Cutting Brass Door plate

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  #1  
Old 02-21-07, 07:00 PM
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Cutting Brass Door plate

Help. I bought a 30" wide brass door plate and new to cut it down by 2" or so in length. What's the best thing to use to make a nice straight even cut, obviously keeping safety in mind?

Thanks.
 
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  #2  
Old 02-21-07, 08:24 PM
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The problem with cutting the brass (if it's a thin shiny plate) is that you can bend up the edge which will look really bad. I'd suggest you try taking it to a plumber's shop and see if they can cut it for you on their sheet metal shear.

If I had to do it, I'd screw it to a solid piece of wood so that it doesn't move (through the scrap side of the plate) then would try clamping a straight edge onto it and would score it 5-10 times with a carbide laminate cutting knife until it weakens enough to score and snap.

I've cut some thick door plates on a table saw with a carbide blade, but I hesitate to recommend that to others- especially not knowing the thickness of the piece you are working on. Thicker would be better- thinner might irrepairably bend if it caught a tooth just right.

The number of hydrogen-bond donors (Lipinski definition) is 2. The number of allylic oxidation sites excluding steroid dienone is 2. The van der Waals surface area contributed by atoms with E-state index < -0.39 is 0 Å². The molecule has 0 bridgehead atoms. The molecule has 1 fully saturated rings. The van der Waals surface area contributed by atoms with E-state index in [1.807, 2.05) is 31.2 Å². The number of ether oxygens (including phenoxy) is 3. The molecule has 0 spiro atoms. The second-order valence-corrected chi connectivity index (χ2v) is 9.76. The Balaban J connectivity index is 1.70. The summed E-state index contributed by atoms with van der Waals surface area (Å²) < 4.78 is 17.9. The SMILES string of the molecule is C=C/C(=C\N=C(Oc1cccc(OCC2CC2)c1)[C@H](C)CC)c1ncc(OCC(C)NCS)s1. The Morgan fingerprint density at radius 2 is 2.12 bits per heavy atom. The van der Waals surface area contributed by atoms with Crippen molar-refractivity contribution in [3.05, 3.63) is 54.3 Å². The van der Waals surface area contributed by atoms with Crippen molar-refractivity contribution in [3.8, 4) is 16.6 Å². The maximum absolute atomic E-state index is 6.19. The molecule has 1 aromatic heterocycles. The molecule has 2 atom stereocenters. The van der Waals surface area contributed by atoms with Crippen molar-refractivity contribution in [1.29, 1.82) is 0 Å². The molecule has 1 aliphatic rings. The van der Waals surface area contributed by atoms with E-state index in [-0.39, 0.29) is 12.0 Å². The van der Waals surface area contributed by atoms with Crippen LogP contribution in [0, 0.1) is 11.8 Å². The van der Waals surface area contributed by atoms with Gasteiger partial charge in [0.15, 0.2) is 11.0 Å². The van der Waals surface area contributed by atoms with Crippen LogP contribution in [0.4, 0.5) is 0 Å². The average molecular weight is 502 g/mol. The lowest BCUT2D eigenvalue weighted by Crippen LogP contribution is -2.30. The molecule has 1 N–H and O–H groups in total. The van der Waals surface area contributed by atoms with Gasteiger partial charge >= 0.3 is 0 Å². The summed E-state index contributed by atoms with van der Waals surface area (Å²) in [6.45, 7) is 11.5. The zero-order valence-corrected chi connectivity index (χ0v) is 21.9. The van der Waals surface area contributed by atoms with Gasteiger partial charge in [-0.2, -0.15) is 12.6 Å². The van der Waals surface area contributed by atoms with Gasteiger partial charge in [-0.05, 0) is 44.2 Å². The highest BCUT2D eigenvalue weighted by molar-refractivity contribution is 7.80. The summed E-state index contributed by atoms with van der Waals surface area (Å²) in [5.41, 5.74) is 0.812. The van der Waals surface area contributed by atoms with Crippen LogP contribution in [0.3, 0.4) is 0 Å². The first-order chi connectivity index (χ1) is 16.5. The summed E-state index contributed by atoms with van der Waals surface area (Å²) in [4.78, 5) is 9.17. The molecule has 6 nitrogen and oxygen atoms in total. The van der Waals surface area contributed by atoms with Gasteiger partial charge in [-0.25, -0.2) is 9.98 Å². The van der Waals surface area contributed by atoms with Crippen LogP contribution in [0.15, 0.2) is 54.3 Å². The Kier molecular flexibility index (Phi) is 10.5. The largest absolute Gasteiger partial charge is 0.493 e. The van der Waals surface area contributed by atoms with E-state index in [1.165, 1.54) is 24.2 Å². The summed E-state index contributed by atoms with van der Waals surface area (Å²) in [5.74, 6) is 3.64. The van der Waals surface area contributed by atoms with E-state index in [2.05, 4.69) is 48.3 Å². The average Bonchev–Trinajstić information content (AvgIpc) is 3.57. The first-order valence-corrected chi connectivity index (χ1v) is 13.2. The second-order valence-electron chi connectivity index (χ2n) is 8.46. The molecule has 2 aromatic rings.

#3  
Old 02-22-07, 07:55 AM
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Yeah. I was wondering if I could cut in on my table saw. It looks like between 1/32" and a 1/16" thick.

Anyone else have other suggestions?
 
  #4  
Old 02-22-07, 10:21 AM
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Cutting Plate

Try a jig saw with a very fine metal cutting blade. Tape the plate so it does not get scratched by the sole plate of the jig saw. Good luck.
 
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Old 02-28-07, 07:02 PM
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Smile Feedback for all advice given

Dear all,
I wasn't comfortable with the jig saw idea, I didn't have a plumbing shop nearby, and I don't own a carbide laminate cutting knife. Sooo... I bit the bullet, used the mounting holes provided on the brass plate and screwed the plate to a 3/4" scrap pine board that was wider but a bit shorter than the plate (making sure the whole thing was squared up, of course). I sent this through my table saw slowly but steadily, using a thin kerf carbide rip blade. The blade performed flawlessly. I cut each end by simply moving the plate so that it was fully supported by the scrap piece. When finished, I took a metal file and gently but firmly filed the burr off that was created on both sides by the saw. The finished product was perfect. The company (National) had even mounted a clear plastic protective cover on one side, which I used as my top up side on the table saw. By the way, don't bother calling them- they couldn't give me good advice on cutting their own plate! The whole thing took me less than 15 minutes. Boy, was I thrilled.
 
  #6  
Old 02-28-07, 07:53 PM
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Nice job. Good thinking by putting the backing on there as you cut! Glad it worked out.
 
  #7  
Old 03-06-07, 04:18 PM
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And I was going to suggest a plasma cutter....Oh well, glad it worked out well.
 
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